Adequate Site Characterization (VIF)

Vapor Intrusion Fundamentals Adequate Site Characterization

By: Martin (Mort) Schmidt, CPG & Craig A. Cox, CPG

In this article the we’ll be discussing the vapor intrusion fundamentals of adequate site characterization.

In 2010, one of Cox-Colvin’s clients expressed the desire to have us locate the source or sources of VOC contamination beneath one of their manufacturing facilities.  We knew, on the basis of groundwater contamination and the facility’s history of chemical use, that the solvent tetrachloroethene (aka perchloroethene, PCE) was present in soil.  And we knew of several potential sources – two former degreasers, and three above-ground storage tanks (ASTs), one of which had a known PCE spill decades earlier of approximately 50 gallons.  But the PCE plume in groundwater didn’t line up with the suspected source areas.  Fortunately, we had recently developed the Vapor Pin®, and this was the perfect place to test it.

We installed Vapor Pins® sampling devices in a grid configuration with 20-foot spacing.  Two people, equipped with a hand-held rotary hammer, installed, and sampled 30 locations each evening.  We collected soil-gas data with a hand-held meter and collected 144 glass vials for laboratory analysis.  As it turned out, the correlation between field data and subsequent lab results was excellent.  We now collect field parameters at all the points and submit only a few for lab analysis.  Immediately after sampling, we removed the Vapor Pin® samplers for reuse elsewhere, and plugged the holes, leaving little evidence that we had been there.

The lab results surprised us.  As shown in the figure below, the highest levels of PCE contamination did not coincide with suspected sources.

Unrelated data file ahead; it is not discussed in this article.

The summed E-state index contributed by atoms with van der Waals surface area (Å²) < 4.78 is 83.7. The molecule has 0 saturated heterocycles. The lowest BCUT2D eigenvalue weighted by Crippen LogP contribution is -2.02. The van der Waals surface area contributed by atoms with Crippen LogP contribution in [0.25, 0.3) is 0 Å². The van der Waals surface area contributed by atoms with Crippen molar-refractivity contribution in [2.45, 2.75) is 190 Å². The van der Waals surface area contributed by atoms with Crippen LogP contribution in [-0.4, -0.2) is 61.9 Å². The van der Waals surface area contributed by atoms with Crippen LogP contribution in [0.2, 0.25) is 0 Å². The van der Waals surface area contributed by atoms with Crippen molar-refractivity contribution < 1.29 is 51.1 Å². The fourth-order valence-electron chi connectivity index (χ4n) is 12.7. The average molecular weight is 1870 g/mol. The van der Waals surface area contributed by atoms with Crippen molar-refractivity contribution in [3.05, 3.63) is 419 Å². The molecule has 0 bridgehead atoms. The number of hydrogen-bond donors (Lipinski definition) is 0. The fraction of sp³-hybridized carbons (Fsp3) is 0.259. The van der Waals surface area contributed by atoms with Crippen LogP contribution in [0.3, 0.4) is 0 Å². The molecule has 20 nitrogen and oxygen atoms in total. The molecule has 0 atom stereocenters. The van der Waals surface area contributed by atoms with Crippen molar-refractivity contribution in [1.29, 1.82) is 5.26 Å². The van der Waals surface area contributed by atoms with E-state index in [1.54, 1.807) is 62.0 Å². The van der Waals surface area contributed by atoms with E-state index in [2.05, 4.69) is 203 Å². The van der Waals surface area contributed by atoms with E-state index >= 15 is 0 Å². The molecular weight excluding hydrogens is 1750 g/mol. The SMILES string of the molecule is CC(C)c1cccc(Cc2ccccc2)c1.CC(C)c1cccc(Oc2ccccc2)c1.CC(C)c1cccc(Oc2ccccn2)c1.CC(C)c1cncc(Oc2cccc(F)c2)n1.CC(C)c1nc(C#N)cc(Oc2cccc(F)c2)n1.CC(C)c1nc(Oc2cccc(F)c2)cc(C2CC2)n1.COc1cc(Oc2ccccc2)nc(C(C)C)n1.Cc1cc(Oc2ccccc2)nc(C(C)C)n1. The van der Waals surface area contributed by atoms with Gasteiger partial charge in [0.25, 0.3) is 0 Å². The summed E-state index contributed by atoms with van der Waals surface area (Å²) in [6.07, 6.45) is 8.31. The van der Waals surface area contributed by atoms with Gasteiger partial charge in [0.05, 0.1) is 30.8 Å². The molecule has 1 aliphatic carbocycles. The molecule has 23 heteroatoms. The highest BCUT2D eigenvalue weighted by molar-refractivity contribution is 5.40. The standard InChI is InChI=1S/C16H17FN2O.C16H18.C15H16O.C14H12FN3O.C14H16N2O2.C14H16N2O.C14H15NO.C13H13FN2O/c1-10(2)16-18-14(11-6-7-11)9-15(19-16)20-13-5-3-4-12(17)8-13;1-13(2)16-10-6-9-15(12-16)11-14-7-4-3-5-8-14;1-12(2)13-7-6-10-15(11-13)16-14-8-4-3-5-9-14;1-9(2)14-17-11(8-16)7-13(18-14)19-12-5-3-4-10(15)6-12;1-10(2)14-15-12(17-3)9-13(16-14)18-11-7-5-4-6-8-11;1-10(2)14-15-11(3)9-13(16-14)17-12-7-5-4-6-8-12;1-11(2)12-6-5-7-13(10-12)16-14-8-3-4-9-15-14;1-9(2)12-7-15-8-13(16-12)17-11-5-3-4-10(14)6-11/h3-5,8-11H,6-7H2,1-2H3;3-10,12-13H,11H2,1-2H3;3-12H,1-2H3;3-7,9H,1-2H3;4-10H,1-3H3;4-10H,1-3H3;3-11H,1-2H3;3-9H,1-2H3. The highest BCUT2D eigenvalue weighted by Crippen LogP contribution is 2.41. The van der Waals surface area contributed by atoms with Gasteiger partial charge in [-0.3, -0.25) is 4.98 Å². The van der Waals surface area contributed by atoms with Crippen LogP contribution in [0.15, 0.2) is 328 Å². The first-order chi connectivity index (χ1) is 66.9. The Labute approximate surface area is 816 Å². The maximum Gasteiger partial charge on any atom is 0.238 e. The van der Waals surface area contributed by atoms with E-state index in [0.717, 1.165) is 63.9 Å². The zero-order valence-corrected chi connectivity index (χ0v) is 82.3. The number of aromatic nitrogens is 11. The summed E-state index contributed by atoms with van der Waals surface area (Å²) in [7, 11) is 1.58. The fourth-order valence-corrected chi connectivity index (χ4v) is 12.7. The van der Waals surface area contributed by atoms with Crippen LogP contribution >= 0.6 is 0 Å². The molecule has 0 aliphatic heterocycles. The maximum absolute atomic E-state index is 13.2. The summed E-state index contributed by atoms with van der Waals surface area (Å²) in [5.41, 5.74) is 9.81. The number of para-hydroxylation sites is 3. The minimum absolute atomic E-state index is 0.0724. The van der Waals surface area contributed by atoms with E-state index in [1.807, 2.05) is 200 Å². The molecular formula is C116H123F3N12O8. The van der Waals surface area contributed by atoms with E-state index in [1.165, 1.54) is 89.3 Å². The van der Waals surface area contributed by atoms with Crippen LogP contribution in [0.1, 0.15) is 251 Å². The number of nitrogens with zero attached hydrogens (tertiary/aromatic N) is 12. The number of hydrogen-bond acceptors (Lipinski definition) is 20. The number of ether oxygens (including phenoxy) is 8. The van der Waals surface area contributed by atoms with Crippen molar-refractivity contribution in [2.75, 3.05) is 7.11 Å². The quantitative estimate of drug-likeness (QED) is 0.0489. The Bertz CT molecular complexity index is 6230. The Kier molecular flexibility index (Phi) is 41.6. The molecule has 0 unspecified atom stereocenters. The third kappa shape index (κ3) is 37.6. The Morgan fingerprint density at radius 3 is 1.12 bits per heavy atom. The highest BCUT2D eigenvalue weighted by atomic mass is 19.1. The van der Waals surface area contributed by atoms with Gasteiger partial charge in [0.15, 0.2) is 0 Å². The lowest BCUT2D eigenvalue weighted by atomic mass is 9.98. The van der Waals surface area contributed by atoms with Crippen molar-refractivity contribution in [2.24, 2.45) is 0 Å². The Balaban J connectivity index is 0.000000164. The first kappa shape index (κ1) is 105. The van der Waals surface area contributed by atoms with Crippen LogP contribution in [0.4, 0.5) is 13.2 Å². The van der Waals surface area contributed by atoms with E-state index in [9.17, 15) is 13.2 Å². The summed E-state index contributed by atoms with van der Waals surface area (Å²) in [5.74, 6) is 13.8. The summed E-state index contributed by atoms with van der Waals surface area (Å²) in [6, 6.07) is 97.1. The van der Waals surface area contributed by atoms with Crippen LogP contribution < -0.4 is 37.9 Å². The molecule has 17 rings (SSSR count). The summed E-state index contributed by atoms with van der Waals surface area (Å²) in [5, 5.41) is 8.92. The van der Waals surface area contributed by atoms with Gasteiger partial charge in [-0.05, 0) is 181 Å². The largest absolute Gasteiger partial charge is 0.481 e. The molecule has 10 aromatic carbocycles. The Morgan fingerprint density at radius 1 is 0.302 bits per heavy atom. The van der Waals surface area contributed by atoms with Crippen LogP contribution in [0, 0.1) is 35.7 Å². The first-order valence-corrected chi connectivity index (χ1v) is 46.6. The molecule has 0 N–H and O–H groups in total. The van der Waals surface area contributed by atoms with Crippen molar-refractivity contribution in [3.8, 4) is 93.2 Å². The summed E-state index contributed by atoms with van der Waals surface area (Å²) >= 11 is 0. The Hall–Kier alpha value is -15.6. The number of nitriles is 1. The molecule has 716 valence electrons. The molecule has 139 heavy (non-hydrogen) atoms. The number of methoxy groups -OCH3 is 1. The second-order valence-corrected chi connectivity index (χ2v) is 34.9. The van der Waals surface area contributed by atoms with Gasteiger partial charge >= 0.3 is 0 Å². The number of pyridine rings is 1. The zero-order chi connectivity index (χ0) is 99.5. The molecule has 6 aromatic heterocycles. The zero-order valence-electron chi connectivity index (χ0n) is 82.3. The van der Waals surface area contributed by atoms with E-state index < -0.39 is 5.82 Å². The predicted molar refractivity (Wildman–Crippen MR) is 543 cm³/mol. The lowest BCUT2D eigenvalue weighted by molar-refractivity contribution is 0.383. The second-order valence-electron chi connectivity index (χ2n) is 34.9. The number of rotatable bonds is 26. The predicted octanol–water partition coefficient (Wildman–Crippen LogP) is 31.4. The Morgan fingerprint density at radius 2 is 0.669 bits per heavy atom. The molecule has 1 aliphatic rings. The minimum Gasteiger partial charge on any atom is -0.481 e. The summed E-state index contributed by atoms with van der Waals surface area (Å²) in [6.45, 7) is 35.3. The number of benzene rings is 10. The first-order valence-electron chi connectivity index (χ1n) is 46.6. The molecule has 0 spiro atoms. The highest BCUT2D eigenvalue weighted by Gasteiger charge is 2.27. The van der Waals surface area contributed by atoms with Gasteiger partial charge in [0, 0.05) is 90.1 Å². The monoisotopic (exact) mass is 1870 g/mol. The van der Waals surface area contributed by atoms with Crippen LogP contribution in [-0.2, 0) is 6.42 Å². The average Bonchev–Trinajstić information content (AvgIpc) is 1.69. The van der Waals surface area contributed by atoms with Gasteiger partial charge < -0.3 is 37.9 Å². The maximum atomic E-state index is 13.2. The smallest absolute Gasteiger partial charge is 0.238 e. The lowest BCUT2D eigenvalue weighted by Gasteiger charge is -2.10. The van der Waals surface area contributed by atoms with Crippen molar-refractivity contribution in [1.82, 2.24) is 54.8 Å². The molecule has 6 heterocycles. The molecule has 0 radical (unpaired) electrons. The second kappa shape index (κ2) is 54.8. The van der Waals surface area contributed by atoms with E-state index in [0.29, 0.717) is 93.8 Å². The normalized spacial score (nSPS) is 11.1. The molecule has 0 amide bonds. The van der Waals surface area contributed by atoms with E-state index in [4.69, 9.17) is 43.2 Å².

Vapor Intrusion Fundamentals Adequate Site Characterization

The pictures below show the building configuration through history, based on aerial photographs and Sanborn Fire Insurance maps.  In each picture, the current plant outline is shown in the background, with buildings at the time in question outlined in black.

Vapor Intrusion Fundamentals Adequate Site Characterization

In 1924, the area was entirely residential.  In 1933, an entrepreneur purchased a building and commenced manufacturing.  The business and the associated building (gray) expanded over time, as shown in the photos for subsequent years.  The building’s front is on the west (left) side, and its back is on the east side.  Interestingly, the areas of maximum contamination aren’t at the degreasers or ASTs.  They’re next to former loading docks and back doors, and they probably resulted from what was, many years later, regarded as improper handling.  Interestingly, the bulk of contaminant mass was located at a depth of 15 feet, and its footprint was revealed through subslab soil gas.

Subsequent investigations conducted with the Vapor Pin® samplers have shown that this pattern is the rule, not the exception.  High-level contamination consistently occurs next to former back doors but building expansion over time obscures the connection.

We find Vapor Pin® samplers to be the best way to collect sub-slab soil gas, but whatever approach one uses, soil contamination is extremely variable over space, and one must collect a lot of data to have an adequate site characterization.  Cox-Colvin has used this approach on several facilities, including one which was slated for demolition.  We were able to evaluate the presence or absence of VOC contamination at over 140 locations in several days, using hand-held drills and field meters – far less than the cost of collecting and analyzing soil samples after building removal.

And of course, sub-slab soil gas is essential to evaluating vapor intrusion.  Indoor-air samples are virtually always contaminated with vapors from indoor and outdoor sources, known as “background”.  Therefore, sub-slab soil gas is normally evaluated prior to sampling indoor air.  If it’s necessary to install a vapor-mitigation system, the performance can be verified by monitoring the presence of a vacuum at various points in the sub-slab, via Vapor Pin® sampling device.  Soil gas flows from the area of highest to lowest pressure, and if a vacuum is present everywhere beneath the floor, the system is doing its job.  This concept of monitoring differential pressure is reflected in a recent ASTM standard for the development of long term monitoring plans for vapor mitigation systems (ASTM D8408/D8408M-21).

Below are some linked keywords if you would like even more information!


Above Ground Storage Tanks (AGST)